WTH – Noah built the Ark out of the material prescribed by God, in the manner prescribed by God. The Body of Christ (the New Ark, if you will) is built out of the material prescribed by God (people), in the manner prescribed by God (immersion into Christ and imitation of Christ). The four Evangelists lay out the pattern for building the ark STEP-BY-STEP (no hammering together of proof-texts necessary, God has completed that process). Luke continues his work by showing the actual ark-building, according to the manner prescribed. ONCE the New Ark has been assembled, Paul and the other epistle writers give various instructions on how not to sink the Ark, how to keep all the animals inside at peace with one another. And John closes the NT like a sailor up in the crow’s nest, warning about a great storm ahead.

    in HIS love,

  27. Falantedios Says:

    Several commentators have mentioned the form v. function debate. I think that two of the best books that deal with it are Radical Restoration by F. Lagard Smith and A Church That Flies by Tim Woodruff. Both are challenging (or at least they were to me), and I don’t agree completely with either. However, I struggled with the opening and thematic metaphor of Tim’s book. For those who haven’t read it, or don’t recall the precise metaphor, here goes:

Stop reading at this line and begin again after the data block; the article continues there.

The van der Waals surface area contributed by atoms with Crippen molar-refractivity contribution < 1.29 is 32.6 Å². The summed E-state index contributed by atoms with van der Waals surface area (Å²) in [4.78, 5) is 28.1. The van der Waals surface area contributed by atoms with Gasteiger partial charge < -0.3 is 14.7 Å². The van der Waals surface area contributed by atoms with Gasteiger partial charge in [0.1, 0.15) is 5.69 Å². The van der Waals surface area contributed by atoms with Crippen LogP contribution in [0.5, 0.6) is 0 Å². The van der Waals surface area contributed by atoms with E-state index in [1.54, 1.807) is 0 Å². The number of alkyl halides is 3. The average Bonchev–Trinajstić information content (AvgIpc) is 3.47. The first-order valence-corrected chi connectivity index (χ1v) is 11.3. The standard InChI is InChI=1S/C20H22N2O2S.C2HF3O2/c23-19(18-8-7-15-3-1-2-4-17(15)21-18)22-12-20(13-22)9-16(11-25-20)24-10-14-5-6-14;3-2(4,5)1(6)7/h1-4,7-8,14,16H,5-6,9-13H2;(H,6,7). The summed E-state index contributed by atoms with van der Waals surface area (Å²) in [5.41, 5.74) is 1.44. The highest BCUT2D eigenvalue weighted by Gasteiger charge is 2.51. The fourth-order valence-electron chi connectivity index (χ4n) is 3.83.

Birds are awesome and beautiful.
    Humans aspire to fly.
    Humans build ornithopters, mechanical devices that look and operate like birds, but consistently fail to allow human flight.
    The Wright Brothers designed a flying machine that “…wasn’t covered in feathers. It didn’t have bird-shaped wings. The wings did not flap up and down. But it flew.”

    Here’s my struggle with the metaphor – While the Wright Brothers did indeed design a machine that flies, the descendants of that machine also emit tremendous amounts of pollution, pour devastating amounts of destruction upon the heads of soldiers and civilians, and played a key role in the bombing of Hiroshima and Nagasaki.

    Our inability to comprehend the purpose of certain forms does not necessarily suggest that we should jettison them in favor of forms whose future ramifications we cannot accurately predict.

    I don’t mean that any of the forms currently followed by churches of Christ accurately imitate the 1st century forms. JM Hicks, in Come To The Table, makes a sound case concerning the failure of the current Lord’s Supper ritual to produce spiritual unity. Being a relatively poor singer myself, I’ve often thought that a return to the chanting style of the 1st century would eliminate the divisive elitism that arises between the “singers” and the “shouters” in many congregations.

    my .02,

    in HIS love,

  28. Gary Greene Says:

    I think your analogy has much merit. As we apply the NT pattern to different situations in life, we will use the various alternatives that are available in it.